What is the Feres Doctrine?

The Feres Doctrine developed out of three cases that were consolidated and heard by the United States Supreme Court in 1949. Essentially, soldiers had died or been injured during their military service and the families were suing the government and military for negligence. For instance, Feres was housed in a barrack that had a faulty heater that caught fire and burned the barrack to the ground. Justice Jackson, writing for the majority, was faced with a true dilemma. Hundreds of thousands of soldiers were returning from World War II and a decision that made the government and military subject to lawsuits for injuries or deaths could have resulted in hundreds of millions of dollars. So Jackson came up with what is now called the Feres Doctrine, which says that a soldier injured or killed "incident to his service" cannot sue the government or military for damages even if the government acted negligently or intentionally to injure him or her. In theory the rationale was that military benefits were the proper way to compensate soldiers injured in combat. However, over the years, the term "incident to service" has been the subject of thousands of lawsuits and has been expanded so far that soldiers who were, unbeknownst to them, part of a study to determine the effects of LSD on humans, were found to have been injured "incident to their service."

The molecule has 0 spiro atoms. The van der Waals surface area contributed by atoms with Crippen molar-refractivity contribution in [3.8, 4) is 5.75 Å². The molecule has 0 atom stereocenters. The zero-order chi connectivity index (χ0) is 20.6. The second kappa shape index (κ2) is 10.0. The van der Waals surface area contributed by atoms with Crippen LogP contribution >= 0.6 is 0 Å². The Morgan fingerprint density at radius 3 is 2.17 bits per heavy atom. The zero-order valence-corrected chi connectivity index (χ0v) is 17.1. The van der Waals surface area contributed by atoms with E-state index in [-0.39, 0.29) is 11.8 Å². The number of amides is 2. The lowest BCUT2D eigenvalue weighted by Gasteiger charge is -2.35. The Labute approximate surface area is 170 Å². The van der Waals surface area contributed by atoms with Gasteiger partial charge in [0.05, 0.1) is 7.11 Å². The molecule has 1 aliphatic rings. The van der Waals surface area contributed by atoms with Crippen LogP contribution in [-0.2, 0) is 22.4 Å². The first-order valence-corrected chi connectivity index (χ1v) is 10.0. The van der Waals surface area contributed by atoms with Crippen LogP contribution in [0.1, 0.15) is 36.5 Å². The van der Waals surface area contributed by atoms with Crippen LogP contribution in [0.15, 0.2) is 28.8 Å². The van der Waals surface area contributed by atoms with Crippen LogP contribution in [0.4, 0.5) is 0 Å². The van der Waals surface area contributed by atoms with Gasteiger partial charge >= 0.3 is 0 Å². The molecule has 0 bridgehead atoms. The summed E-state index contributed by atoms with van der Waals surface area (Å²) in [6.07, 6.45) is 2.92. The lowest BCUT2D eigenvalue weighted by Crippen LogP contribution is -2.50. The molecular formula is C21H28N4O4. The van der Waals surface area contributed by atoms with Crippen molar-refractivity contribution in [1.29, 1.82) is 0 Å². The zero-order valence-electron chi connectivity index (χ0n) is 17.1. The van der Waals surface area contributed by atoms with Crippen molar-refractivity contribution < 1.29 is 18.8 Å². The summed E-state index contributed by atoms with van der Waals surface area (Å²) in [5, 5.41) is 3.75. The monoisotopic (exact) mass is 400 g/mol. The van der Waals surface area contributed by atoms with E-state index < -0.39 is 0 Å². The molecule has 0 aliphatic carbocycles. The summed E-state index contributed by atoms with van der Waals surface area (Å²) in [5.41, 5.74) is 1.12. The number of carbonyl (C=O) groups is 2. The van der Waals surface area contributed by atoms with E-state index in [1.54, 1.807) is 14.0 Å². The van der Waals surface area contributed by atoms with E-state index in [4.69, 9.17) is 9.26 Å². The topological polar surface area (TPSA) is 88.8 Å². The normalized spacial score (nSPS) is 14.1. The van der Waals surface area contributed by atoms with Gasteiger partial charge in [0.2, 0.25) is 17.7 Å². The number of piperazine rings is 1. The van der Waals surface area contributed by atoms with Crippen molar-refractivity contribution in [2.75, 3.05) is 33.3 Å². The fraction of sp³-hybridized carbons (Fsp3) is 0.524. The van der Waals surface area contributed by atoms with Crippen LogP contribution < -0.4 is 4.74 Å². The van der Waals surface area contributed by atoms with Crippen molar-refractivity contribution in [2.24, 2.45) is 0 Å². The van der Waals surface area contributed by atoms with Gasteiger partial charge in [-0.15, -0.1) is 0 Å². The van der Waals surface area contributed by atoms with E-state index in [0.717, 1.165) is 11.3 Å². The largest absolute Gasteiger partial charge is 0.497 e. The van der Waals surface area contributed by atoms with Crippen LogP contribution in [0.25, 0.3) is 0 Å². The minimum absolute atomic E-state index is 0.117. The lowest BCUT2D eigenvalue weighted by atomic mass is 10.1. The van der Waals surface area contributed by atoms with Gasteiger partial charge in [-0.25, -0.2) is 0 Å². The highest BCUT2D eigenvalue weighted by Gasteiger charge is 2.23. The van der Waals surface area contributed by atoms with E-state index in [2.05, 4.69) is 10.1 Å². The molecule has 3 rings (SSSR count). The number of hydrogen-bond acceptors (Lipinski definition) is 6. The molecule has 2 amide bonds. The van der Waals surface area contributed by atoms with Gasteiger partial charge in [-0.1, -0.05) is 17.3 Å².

Your stories balance legal and political issues with your characters battling injustice. What compels you to tackle these themes and ideas?

I think they're interesting. In some respects I'm like Sloane. I'm a person who really doesn't like it when people get away with things because they have power or money or influence. I don't like people who don't play by the rules that the rest of us in society have to live by. So I read about some issue and it sticks in my craw and festers until I find a way to let it out. I try not to preach or get on a soap box, but just raise the issue in an interesting way. For instance, I make no judgments about the Iraqi war. Wrongful Death is not a book about the war. The soldiers I spoke with said that being a soldier is about serving your country, not about whether the war is right or wrong. I wanted to write a book about one woman's struggle to find justice for her husband. I made him a soldier because it was contemporary. But really, I could have made James Ford a corporate executive who had been lied to and died as a result.

Why bring back David Sloane from The Jury Master? What qualities of his make him such a compelling character?'